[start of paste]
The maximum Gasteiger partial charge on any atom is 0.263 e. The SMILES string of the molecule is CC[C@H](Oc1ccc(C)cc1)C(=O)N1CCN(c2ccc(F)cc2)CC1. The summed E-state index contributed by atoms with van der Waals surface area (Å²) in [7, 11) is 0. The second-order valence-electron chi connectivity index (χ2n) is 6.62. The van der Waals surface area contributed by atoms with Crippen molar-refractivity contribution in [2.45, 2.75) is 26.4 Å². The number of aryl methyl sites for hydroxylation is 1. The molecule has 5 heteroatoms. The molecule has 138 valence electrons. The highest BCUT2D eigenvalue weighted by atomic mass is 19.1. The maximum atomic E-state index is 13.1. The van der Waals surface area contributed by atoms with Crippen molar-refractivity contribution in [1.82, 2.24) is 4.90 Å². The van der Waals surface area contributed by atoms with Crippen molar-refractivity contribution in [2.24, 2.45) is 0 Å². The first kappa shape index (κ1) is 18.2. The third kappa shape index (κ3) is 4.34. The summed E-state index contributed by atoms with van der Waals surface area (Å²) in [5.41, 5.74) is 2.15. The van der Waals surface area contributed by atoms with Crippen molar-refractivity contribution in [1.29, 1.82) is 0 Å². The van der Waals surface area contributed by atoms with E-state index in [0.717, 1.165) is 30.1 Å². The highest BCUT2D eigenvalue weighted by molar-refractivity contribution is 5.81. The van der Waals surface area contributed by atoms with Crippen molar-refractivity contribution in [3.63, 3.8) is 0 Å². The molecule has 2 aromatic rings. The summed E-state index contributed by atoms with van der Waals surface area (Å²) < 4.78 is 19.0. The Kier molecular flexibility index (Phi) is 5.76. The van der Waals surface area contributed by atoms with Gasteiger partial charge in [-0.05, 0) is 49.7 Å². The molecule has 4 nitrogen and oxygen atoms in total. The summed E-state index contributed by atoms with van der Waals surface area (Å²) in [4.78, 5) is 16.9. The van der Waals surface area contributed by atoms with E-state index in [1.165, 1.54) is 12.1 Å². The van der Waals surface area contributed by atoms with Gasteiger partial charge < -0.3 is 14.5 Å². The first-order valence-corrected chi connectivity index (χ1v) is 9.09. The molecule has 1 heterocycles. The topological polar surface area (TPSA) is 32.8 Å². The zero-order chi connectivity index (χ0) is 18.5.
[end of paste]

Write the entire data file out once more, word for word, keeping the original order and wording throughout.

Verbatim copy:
The maximum Gasteiger partial charge on any atom is 0.263 e. The SMILES string of the molecule is CC[C@H](Oc1ccc(C)cc1)C(=O)N1CCN(c2ccc(F)cc2)CC1. The summed E-state index contributed by atoms with van der Waals surface area (Å²) in [7, 11) is 0. The second-order valence-electron chi connectivity index (χ2n) is 6.62. The van der Waals surface area contributed by atoms with Crippen molar-refractivity contribution in [2.45, 2.75) is 26.4 Å². The number of aryl methyl sites for hydroxylation is 1. The molecule has 5 heteroatoms. The molecule has 138 valence electrons. The highest BCUT2D eigenvalue weighted by atomic mass is 19.1. The maximum atomic E-state index is 13.1. The van der Waals surface area contributed by atoms with Crippen molar-refractivity contribution in [1.82, 2.24) is 4.90 Å². The van der Waals surface area contributed by atoms with Crippen molar-refractivity contribution in [2.24, 2.45) is 0 Å². The first kappa shape index (κ1) is 18.2. The third kappa shape index (κ3) is 4.34. The summed E-state index contributed by atoms with van der Waals surface area (Å²) in [5.41, 5.74) is 2.15. The van der Waals surface area contributed by atoms with Crippen molar-refractivity contribution in [1.29, 1.82) is 0 Å². The van der Waals surface area contributed by atoms with E-state index in [0.717, 1.165) is 30.1 Å². The highest BCUT2D eigenvalue weighted by molar-refractivity contribution is 5.81. The van der Waals surface area contributed by atoms with Crippen molar-refractivity contribution in [3.63, 3.8) is 0 Å². The molecule has 2 aromatic rings. The summed E-state index contributed by atoms with van der Waals surface area (Å²) < 4.78 is 19.0. The Kier molecular flexibility index (Phi) is 5.76. The van der Waals surface area contributed by atoms with Gasteiger partial charge in [-0.05, 0) is 49.7 Å². The molecule has 4 nitrogen and oxygen atoms in total. The summed E-state index contributed by atoms with van der Waals surface area (Å²) in [4.78, 5) is 16.9. The van der Waals surface area contributed by atoms with E-state index in [1.165, 1.54) is 12.1 Å². The van der Waals surface area contributed by atoms with Gasteiger partial charge < -0.3 is 14.5 Å². The first-order valence-corrected chi connectivity index (χ1v) is 9.09. The molecule has 1 heterocycles. The topological polar surface area (TPSA) is 32.8 Å². The zero-order chi connectivity index (χ0) is 18.5.